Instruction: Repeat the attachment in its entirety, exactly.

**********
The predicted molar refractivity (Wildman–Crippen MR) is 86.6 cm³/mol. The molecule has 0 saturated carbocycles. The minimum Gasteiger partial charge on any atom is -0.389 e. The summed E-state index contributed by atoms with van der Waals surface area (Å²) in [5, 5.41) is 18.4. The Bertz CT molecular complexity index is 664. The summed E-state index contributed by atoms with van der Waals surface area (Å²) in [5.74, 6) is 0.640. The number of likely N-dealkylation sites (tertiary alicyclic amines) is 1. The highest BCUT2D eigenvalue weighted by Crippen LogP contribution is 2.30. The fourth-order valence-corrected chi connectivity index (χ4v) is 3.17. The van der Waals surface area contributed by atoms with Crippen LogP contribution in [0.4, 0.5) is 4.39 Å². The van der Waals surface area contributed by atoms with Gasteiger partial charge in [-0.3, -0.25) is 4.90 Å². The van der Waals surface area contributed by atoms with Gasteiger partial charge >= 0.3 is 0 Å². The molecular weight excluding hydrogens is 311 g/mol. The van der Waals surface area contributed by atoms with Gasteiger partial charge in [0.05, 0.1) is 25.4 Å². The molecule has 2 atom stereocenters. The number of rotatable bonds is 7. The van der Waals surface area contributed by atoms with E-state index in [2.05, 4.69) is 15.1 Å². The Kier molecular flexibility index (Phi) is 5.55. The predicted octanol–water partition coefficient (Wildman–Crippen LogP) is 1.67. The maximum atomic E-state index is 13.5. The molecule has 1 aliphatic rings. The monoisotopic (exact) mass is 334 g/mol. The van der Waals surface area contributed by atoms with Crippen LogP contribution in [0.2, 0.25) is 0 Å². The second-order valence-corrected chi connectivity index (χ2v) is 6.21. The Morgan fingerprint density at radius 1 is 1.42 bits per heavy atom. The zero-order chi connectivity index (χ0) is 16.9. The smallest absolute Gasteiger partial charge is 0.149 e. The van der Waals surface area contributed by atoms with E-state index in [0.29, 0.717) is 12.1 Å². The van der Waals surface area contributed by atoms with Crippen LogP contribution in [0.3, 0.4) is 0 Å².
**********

The predicted molar refractivity (Wildman–Crippen MR) is 86.6 cm³/mol. The molecule has 0 saturated carbocycles. The minimum Gasteiger partial charge on any atom is -0.389 e. The summed E-state index contributed by atoms with van der Waals surface area (Å²) in [5, 5.41) is 18.4. The Bertz CT molecular complexity index is 664. The summed E-state index contributed by atoms with van der Waals surface area (Å²) in [5.74, 6) is 0.640. The number of likely N-dealkylation sites (tertiary alicyclic amines) is 1. The highest BCUT2D eigenvalue weighted by Crippen LogP contribution is 2.30. The fourth-order valence-corrected chi connectivity index (χ4v) is 3.17. The van der Waals surface area contributed by atoms with Crippen LogP contribution in [0.4, 0.5) is 4.39 Å². The van der Waals surface area contributed by atoms with Gasteiger partial charge in [-0.3, -0.25) is 4.90 Å². The van der Waals surface area contributed by atoms with Gasteiger partial charge >= 0.3 is 0 Å². The molecular weight excluding hydrogens is 311 g/mol. The van der Waals surface area contributed by atoms with Gasteiger partial charge in [0.05, 0.1) is 25.4 Å². The molecule has 2 atom stereocenters. The number of rotatable bonds is 7. The van der Waals surface area contributed by atoms with E-state index in [2.05, 4.69) is 15.1 Å². The Kier molecular flexibility index (Phi) is 5.55. The predicted octanol–water partition coefficient (Wildman–Crippen LogP) is 1.67. The maximum atomic E-state index is 13.5. The molecule has 1 aliphatic rings. The monoisotopic (exact) mass is 334 g/mol. The van der Waals surface area contributed by atoms with Crippen LogP contribution in [0.2, 0.25) is 0 Å². The second-order valence-corrected chi connectivity index (χ2v) is 6.21. The Morgan fingerprint density at radius 1 is 1.42 bits per heavy atom. The zero-order chi connectivity index (χ0) is 16.9. The smallest absolute Gasteiger partial charge is 0.149 e. The van der Waals surface area contributed by atoms with E-state index in [0.29, 0.717) is 12.1 Å². The van der Waals surface area contributed by atoms with Crippen LogP contribution in [0.3, 0.4) is 0 Å².